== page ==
Volume 38, Number 7, August 2000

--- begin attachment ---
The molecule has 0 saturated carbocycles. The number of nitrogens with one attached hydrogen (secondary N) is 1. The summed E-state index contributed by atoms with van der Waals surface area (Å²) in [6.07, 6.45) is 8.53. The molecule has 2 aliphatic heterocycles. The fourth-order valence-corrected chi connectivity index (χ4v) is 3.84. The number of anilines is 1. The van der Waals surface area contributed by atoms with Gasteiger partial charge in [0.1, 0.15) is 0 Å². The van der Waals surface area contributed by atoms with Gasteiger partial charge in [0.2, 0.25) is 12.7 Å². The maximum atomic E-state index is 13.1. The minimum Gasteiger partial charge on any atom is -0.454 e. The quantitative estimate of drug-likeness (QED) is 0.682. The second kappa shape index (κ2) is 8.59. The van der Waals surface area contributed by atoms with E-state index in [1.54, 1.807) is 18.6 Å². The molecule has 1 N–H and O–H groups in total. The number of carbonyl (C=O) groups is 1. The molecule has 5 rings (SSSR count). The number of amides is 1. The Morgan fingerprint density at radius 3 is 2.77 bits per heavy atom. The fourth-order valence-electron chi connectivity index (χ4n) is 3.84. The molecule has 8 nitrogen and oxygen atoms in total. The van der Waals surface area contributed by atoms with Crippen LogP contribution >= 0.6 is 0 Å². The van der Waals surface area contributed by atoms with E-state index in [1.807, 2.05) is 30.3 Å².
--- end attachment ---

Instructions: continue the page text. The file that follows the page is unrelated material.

IN response to my Editorial in the May issue, author David Harvey has contributed an article this month which provides a list of all grave sites of Victoria Cross recipients that are, to date, still not suitably marked with a headstone or memorial in keeping with the brave deed that won the coveted award. As he explains in the article, David's list does not include those that were cremated or whose last resting place is unknown. We have included this list in the hope that readers might be persuaded to "adopt" a grave and raise the funds and the interest needed to give the dead hero a fitting and lasting memorial. Anyone who takes up the challenge would be in good company: as we report in the "News & Views", HRH Prince Philip, Duke of Edinburgh, has recently been involved with the re-dedication of a refurbished headstone for one of the earliest VC winners who rests in the parish of Old Windsor. In his article David suggests a figure of £1,000 as being the minimum sum that would be required to complete a project, so perhaps Group Managing Editor readers could suggest a suitable method of fund-raising. As we discuss this on-going matter we learn of the passing of yet two more VC holders-both ex-Gurkhas, which sadly reduces the number of surviving holders to just 25. Also in this issue we report on a number of Victoria Cross groups that have recently been sold at auction: these have included the exceptional group awarded to Drummer "Joe" Bent which was sold by DNW for £92,000 - almost double the expected price. Joe had won his Cross near Le Ghier in the early months of World War I. Other VCS in the news are more than 20 famous medals that have at last gone on public display at the Army Medical Services Museum at Mytchett in Surrey. These VCS were all awarded to heroic members of the Army Medical Services and include such legendary names as Surgeon Reynolds of Rorke's Drift fame, Surgeon Mouat, who rescued the CO of the 17th Lancers after the Charge of the Light Brigade and L/Cpl Harden, medical orderly with the Commandos in World War II who was the last RAMC VC winner. This is a unique opportunity to see the tangible reward of bravery to so many men who, unlike their counterparts in the active combat roles, are not often given the opportunity to excel in the face of the enemy, their's being essentially a passive role. No doubt there will be VCS on display at the annual Convention of the Orders & Medals Research Society, which once again this year takes place, on September 23, at the New Connaught Rooms in London's Bloomsbury, WC2. This event is the most prestigious of the year for medal collectors with members and their guests from all over the world converging on London to buy, sell, swap and yarn about medals. The members'competitive displays alone are well worth making the journey to see. The only prerequisite for collectors to enjoy this extravaganza is to be a member of the Society or registered guest of a member or a member of an affiliated society. Virtually every dealer will be there offering their stock ranging from humble World War II stars to the highest gallantry decoration and everything in between. The only complaint that we have ever heard is "There is too much to choose from" MEDAL NEWS will be there and we look forward to meeting old friends and to making new acquaintances and to launching the 2001 Medal Yearbook.
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